Sign up to be a member of the APPG on Households in Temporary Accommodation where you will have a chance to learn more about the impact of prolonged stays in temporary accommodation and support the recommended policy changes needed to protect the health and wellbeing of families staying in them.
What we want you to do
Write to your MP and ask them to become a member of the APPG for ending homelessness and the APPG on households in Temporary accommodation.
Ask your MP to call for a notification system for families moving in to temporary accommodation.
Ask your MP to back minimum, enforceable standards for temporary, emergency, Section 17 and Home office accommodation.
Saturday 12th of June at 12pm sustainable fashion designer, humanitarian and artist, Bethany Williams, launched her latest collection, All Our Stories.
“She still wears stories passed down to her by her mother. Words that no longer fit the same way because life has stretched and changed its shape, but the moral of the story remains. Like the smile on her face. Her joy is new, even though the ending is not. She has not forgotten the promise she made, never to waste these old, tattered tales but to tell them to her children – again and again. To get to the end and watch them smile. They are their stories now. They are All Our Stories.” – Eno Mfon, Spoken Word Poet
All Our Stories is inspired by Bethany’s continued work with East London grassroots organisation, The Magpie Project, a charity that supports women and children under five who are homeless or at risk of homelessness. The Magpie project works to make sure that a spell in insecure or temporary accommodation does not result in permanent damage to the life chances of the children who experience it.
Artist Melissa Kitty Jarram – inspired by the folklore passed from generation to generation and childhood stories that continue to inform us in our adult lives – ran a storytelling workshops with the Magpie families and illustrated the magical narratives they shared. She then used waste book covers in her illustrations to tell a new story.
The collection focuses on five main storylines shared by the families of the Magpie Project, “AOS”, “Blessing”, “Dinosaurs” and “The Girl Who Cried Tiger”, as well as Bethany’s own, “The Sun and The Wind” childhood story.
“What we noticed through the story-telling workshops, was that the moral in each story always came back to kindness, care, and respect for one another and how these traits, whilst important in childhood, have just as much meaning in adult life.” Bethany Williams
Working closely with Jane Williams, the founder of the Magpie Project, Bethany Williams will continue the theme of the collection in a commitment to running creative workshops with the Magpie Projectcommunity that will capture, share and amplify their myriad stories. It is the collective’s belief that disseminating these stories empowers and encourages community togetherness and voice at many levels.
The silhouettes of the collection are inspired by the V&A Museum of Childhood garment archive. This collection sees Bethany’s first detailed exploration into tailoring with a suit inspired by a historical children’s skeleton suit from the 1800’s. The skeleton suit was the first children’s garment designed for play. The new shapes stand alongside our existing forms representing our continued development. The collection also features two corsets created with Welsh designer Rosie Evans using offcuts from the collection production. In these corsets, Rosie has replaced traditional boning with a material made out of fruit packaging waste.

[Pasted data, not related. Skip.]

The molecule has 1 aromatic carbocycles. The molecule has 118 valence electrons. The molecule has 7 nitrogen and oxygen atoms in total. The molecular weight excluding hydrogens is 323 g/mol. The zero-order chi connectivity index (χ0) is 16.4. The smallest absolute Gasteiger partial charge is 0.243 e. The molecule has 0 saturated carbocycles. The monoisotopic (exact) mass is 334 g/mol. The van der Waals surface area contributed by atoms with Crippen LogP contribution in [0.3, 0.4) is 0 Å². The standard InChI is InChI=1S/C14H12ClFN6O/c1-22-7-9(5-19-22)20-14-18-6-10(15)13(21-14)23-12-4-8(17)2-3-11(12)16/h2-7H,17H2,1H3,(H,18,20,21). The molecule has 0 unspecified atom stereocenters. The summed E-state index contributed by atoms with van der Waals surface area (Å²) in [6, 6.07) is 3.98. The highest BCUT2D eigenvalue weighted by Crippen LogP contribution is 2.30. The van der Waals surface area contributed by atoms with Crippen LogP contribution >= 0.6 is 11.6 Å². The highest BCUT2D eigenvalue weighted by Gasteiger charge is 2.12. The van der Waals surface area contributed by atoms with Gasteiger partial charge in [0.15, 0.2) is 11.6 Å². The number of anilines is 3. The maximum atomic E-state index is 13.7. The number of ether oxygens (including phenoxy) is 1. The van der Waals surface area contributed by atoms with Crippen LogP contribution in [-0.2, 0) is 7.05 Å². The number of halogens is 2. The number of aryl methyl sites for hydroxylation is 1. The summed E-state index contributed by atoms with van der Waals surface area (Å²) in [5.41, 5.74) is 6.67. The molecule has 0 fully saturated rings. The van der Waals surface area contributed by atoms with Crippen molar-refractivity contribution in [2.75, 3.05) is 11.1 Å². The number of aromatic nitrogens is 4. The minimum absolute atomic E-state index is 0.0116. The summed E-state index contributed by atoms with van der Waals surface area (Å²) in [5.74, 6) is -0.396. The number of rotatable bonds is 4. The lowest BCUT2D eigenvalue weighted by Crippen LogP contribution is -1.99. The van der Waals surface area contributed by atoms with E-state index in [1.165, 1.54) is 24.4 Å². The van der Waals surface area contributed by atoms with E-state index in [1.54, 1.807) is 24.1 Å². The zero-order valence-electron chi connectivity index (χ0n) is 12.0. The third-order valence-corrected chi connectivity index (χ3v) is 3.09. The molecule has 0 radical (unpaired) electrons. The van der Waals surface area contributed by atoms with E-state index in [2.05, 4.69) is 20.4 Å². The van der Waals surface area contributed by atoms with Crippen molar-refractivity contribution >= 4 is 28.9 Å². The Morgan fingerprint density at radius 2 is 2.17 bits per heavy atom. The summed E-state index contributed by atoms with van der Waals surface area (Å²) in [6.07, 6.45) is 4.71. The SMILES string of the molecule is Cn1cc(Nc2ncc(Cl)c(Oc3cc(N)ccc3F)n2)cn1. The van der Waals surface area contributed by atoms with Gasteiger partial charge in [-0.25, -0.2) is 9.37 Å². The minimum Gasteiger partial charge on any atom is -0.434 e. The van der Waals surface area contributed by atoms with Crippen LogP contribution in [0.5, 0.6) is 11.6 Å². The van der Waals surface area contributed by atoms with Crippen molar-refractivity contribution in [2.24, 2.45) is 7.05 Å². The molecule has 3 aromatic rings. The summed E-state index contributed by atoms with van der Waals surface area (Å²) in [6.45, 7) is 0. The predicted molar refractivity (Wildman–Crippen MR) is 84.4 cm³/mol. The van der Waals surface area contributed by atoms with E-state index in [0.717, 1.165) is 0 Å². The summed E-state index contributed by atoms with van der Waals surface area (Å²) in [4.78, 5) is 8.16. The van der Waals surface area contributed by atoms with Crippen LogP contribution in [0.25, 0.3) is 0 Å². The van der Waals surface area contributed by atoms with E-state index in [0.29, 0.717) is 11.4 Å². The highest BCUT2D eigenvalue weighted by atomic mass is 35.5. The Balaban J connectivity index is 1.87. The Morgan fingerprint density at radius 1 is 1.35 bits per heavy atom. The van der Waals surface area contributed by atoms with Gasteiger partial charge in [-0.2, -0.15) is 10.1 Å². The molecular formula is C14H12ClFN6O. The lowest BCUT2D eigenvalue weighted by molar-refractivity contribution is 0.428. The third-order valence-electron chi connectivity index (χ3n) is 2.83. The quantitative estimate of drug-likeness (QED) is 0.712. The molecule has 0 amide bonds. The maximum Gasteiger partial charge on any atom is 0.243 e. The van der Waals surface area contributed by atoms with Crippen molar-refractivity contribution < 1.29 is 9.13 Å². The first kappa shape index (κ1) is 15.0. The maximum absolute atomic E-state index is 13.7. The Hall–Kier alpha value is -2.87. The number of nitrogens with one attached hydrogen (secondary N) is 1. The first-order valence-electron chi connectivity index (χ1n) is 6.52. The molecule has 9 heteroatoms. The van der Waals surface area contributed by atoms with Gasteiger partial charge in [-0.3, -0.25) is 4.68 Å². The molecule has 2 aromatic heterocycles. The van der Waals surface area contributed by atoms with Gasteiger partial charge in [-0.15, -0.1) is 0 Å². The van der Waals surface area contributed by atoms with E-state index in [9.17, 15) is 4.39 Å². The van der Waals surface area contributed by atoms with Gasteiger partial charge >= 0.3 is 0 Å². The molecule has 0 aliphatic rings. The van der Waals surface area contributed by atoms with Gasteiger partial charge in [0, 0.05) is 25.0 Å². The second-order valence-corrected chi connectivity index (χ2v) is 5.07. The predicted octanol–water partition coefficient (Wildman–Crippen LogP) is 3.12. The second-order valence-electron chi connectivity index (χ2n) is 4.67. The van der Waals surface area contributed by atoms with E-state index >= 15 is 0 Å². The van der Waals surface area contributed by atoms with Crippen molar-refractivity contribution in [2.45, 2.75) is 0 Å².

At a time when the V&A Museum of Childhood has fully decanted for refurbishment, All Our Stories has filled the empty space with new stories and community faces for our campaign imagery.
As with all her work, the collection is created via Bethany’s social manufacturing partners who are built into the framework of social enterprise. Bethany continues to work with community driven, UK based social manufacturing partner, Making for Change Poplar Works. For the first time, Williams is using donations of Merino Wool deadstock from Lanificio Ermenegildo Zegna, which has been printed with eco-friendly inks via Orto Print in Peckham.
Through the collaboration with Mending For Good, knitwear has been a key area of development for this collection where Williams proudly introduces a new social manufacturing partnership called Manusa. Manusa is, a social cooperative that involves people from various backgrounds, specializing in hand-techniques including delicate crochet, embroidery and hand-knitting. Designed in collaboration with Alice Morell Evans, the knitwear uses Sesia Wool industry waste sample swatches, crocheted together with Seisia organic bio wool. Each year, the sample swatches created each season become surplus at the end of each cycle of production. To utilise this waste, Bethany and Founder of Mending For Good, Barbara Guarducci, developed a sorting technique with Sesia for their team to separate the swatches.
Barbara Guarducci said “Mending for Good was born to provide design-driven technical solutions for the excess stock and left-overs of the fashion industry. Everyday tons of so far “considered” waste are still produced, that is why we love to collaborate with visionary designers such as Bethany Williams that sees waste as the raw material from which a beautiful story can start.”
The book cover waste, provided by Hachette, is used for Bethany’s iconic Book Bags, and integrated into the collection garments through their woven textile collaboration with San Patrignano, an education and rehabilitation programme that teaches traditional Italian craft and a sense of community.